Vacation Bible School a tradition

It was that time again this week: time for Ecumenical Vacation Bible School. In the Bethany Beach area, ecumenical means several churches working together for this annual vacation tradition, and the time in the middle of summer that some kids look forward to all year long, where they will once again meet new friends, meet new teachers and, for some, be introduced to Jesus Christ for the first time.

Coastal Point • Monica Scott: The Ecumenical Vacation Bible School at Mariner’s Bethel United Methodist Church has become a popular local tradition over the years.Coastal Point • Monica Scott
The Ecumenical Vacation Bible School at Mariner’s Bethel United Methodist Church has become a popular local tradition over the years.

For the EVBS that takes place at Mariner’s Bethel United Methodist Church, the main planning is done with assistance from St. Ann’s Catholic Church in Bethany Beach. The organizing starts as early as January, with selection of the curriculum, choosing songs, organizing crafts and snacks and, of course, getting the volunteers together.

“There are 63 volunteers this year,” explained Kristie Van Zee, who does children’s ministry coordination for Mariner’s Bethel, along with her husband, Andy. “And about 175 children,” she added, from pre-K through the teen helpers. “It’s incredible. Every year I pray for more. The bigger the better.”

Van Zee went on to say that it couldn’t happen without all of the volunteers. The moms and grandmoms and aunts and uncles and friends that shepherd the children from station to station, to the volunteers that help with crafts, to the ladies feeding them at snack time, to the storytellers that make the Bible stories come to life – they all play a part in making up the backbone of the five-day operation.

“We have so many volunteers,” she said. “And so many recurring volunteers with such a serving heart that come back every year, and we are so thankful for that. Without them it wouldn’t happen.”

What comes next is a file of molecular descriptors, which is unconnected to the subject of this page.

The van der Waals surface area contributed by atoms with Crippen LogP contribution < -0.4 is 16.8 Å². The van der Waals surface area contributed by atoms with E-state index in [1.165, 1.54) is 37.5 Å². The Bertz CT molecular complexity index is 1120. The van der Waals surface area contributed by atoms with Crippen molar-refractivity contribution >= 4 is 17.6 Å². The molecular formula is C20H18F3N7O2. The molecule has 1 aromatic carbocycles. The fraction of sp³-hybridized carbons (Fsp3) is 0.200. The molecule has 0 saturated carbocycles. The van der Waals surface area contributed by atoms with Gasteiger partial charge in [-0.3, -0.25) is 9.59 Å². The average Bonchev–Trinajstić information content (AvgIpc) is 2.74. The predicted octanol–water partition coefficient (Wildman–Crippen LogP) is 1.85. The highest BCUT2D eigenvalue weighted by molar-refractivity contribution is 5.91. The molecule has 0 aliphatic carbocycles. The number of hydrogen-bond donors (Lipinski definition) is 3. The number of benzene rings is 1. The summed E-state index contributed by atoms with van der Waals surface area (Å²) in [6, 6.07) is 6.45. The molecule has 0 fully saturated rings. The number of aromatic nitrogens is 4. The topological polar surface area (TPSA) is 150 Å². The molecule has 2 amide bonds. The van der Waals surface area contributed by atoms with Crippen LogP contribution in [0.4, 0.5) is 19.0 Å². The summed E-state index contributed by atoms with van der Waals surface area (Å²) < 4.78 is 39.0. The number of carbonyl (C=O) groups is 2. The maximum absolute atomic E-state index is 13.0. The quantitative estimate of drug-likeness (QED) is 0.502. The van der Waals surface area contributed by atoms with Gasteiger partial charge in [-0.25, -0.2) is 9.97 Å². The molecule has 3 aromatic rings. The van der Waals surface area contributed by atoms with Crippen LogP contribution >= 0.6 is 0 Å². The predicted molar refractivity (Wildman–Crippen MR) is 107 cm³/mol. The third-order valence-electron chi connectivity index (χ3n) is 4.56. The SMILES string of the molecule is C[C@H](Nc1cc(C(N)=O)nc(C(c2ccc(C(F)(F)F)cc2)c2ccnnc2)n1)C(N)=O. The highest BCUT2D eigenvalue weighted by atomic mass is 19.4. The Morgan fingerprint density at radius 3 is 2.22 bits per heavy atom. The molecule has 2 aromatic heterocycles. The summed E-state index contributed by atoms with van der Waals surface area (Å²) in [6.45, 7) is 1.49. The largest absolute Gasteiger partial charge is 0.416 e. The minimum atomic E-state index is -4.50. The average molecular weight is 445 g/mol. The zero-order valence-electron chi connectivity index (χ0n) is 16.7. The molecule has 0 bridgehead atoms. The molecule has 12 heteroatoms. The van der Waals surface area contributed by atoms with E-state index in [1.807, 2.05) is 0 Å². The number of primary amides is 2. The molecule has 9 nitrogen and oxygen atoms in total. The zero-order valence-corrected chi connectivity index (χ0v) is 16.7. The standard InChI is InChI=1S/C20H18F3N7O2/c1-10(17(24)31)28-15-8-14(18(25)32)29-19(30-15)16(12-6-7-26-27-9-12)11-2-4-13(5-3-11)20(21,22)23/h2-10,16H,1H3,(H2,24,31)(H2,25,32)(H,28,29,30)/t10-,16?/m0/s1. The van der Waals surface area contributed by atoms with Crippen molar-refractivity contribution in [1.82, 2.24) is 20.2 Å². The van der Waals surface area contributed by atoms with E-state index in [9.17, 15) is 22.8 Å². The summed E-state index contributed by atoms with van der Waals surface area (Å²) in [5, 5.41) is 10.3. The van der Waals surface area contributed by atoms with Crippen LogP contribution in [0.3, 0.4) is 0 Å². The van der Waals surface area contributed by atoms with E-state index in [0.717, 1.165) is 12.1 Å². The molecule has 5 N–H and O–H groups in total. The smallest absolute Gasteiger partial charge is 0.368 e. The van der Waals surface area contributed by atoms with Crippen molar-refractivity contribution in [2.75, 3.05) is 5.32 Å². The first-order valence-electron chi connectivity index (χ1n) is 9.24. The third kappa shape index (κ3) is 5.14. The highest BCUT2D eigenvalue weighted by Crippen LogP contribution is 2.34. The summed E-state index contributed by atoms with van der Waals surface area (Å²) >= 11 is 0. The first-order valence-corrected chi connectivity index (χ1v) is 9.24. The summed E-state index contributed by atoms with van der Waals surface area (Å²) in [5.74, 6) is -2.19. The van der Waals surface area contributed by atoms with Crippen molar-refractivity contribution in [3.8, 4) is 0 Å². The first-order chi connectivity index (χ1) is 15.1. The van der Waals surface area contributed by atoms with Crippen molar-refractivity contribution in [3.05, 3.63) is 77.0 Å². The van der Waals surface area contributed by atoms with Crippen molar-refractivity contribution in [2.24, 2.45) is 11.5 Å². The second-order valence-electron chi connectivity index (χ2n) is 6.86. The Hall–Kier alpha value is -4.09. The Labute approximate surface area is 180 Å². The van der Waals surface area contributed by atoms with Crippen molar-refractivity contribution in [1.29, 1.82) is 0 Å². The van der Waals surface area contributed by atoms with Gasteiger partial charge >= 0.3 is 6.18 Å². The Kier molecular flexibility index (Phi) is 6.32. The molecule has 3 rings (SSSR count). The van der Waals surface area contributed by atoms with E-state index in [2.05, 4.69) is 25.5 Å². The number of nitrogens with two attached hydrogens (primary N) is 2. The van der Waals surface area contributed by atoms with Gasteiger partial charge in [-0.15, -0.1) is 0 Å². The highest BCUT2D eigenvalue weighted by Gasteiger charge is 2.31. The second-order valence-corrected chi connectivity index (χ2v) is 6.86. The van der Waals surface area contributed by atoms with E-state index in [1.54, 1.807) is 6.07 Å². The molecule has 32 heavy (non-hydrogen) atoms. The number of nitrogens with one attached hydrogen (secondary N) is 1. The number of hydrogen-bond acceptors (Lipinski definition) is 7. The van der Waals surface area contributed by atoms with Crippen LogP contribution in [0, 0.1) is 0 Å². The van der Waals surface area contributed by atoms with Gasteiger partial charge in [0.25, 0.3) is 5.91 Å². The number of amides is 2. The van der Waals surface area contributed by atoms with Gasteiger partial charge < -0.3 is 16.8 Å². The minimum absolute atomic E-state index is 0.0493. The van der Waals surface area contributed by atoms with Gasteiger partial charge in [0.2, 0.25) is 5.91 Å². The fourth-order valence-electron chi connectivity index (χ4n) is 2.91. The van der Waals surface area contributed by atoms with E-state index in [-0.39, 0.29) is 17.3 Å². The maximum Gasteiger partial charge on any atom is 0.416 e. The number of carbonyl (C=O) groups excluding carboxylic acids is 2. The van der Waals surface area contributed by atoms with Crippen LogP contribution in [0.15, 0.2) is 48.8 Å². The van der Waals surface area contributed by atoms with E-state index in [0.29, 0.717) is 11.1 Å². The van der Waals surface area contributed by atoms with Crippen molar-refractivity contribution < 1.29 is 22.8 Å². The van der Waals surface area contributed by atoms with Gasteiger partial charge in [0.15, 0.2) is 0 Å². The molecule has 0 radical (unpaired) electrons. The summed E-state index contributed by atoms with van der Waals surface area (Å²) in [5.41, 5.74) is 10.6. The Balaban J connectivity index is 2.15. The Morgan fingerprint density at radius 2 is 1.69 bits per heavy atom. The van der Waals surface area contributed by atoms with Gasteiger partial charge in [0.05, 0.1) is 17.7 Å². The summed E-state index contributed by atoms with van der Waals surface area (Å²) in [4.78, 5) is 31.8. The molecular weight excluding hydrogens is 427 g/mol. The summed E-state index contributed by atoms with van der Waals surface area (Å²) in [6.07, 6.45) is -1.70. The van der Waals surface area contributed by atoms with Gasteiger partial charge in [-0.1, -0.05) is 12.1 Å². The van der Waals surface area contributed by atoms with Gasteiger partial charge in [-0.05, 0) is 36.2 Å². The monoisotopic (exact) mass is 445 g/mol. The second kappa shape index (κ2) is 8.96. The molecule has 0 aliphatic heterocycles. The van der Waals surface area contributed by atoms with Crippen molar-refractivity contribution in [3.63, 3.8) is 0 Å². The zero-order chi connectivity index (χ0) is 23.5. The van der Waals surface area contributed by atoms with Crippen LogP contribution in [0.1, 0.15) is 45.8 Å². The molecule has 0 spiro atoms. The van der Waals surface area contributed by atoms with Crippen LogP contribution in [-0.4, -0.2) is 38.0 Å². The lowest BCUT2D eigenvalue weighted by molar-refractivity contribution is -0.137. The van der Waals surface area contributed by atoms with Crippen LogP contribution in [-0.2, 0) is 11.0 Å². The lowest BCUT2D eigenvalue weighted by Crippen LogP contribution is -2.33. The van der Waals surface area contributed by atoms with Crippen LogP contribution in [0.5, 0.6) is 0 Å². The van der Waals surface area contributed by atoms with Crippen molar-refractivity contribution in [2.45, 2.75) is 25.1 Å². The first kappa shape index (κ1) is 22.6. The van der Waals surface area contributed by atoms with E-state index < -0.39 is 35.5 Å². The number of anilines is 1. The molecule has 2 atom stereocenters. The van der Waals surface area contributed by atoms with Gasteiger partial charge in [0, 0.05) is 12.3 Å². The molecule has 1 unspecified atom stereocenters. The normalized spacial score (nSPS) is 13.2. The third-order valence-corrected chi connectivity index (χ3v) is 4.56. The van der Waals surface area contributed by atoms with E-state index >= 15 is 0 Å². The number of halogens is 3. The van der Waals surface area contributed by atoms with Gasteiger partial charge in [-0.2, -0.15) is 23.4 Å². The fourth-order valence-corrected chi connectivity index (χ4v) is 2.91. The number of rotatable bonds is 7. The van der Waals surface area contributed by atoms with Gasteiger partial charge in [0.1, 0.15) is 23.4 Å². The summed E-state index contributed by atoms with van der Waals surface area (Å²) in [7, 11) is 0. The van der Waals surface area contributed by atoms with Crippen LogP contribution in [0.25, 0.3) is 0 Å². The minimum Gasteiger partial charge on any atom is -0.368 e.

Among those volunteers are Lori Smyth, who does the music; Jennica Kwiecien and Melissa Fadden, who plan crafts; Dawn Jarmol, who works the technical aspect of the overhead projectors and microphones; Patti McCarthy and Kerri Travalini, who do the snacks; Gayle Downing and Pat Sherman, who do the Bible story time; and Don Lake, Kathleen Seilers and Mandy Savage, who work as just a few of the many crew leaders, making sure all the children are accounted for and guiding them through their day.

Van Zee also said she was grateful to the churches for making Bible school a priority budget-wise, as EVBS is partially funded by a grant from the Southeast Sussex Ministerium. That, plus assistance from the churches directly involved, such as St. Ann’s and Mariner’s Bethel United Methodist, make it possible for Bible school to run on donations of only $5 per family.

Jeannie Fleming, the director of religious education at St. Ann’s, who coordinates with Van Zee the funding, publicity and organization for EVBS, loves reminding neighbors that vacation Bible school has been a tradition of life in the coastal Delaware area for more than 25 years.

One sign that this is the effort of churches working together is that a minister comes each day from a different church to preach about the passage of the day and lead prayer.

“It is good for these children to hear the many different voices and celebrate the beliefs we hold in common as Christians,” Van Zee said.

Van Zee said this was just her second year as the coordinator and it was such a pleasure to go through all of the planning to pick a theme, like this year’s “High Seas: Exploring the Mighty Love of God” and to see it all become a reality for one short week in the summer.

“There is so much pre-planning from the crafts to the Bible stories to the snacks, but to see it all come together it is so magical.”

And, of course, the music is a big part of the week. Children are greeted with songs at the start of the day and end at noon with a group singing, as well, and performed for parents and friends at the culmination of the week on Friday, July 16, in the sanctuary.

For Abott, a pre-kindergartner, that is the best part. Michaela, a classmate, agreed. “I like singing the songs,” she said. Ruthie, another pre-kindergartner in the bunch, said she liked the songs as well and added, “I think I’ll come back tomorrow with my daddy.” Christine, who is 4, added when asked if she was coming back next year, “Oh, yeah!”

“I love the fact that we are able to come together, different churches working as one body for Christ,” added Christina Wilson, youth ministries coordinator at Mariner’s Bethel. “The adults work together and the children learn together, and that’s important for the community.”

And not only can the churches and the children and the volunteers come together to share one message, but they are reaching people they might not otherwise have reached, and making lifelong connections and impressions explained Van Zee.

“It’s another way to introduce families that might not have a church or go to church regularly to all of our family and children’s programs that we have throughout the year,” she said. “And we are planting seeds of a relationship with Jesus Christ with kids as young as 3 and 4 years old. To see them at the end and to hear them humming the songs, that’s what it’s all about. It’s about building a relationship.”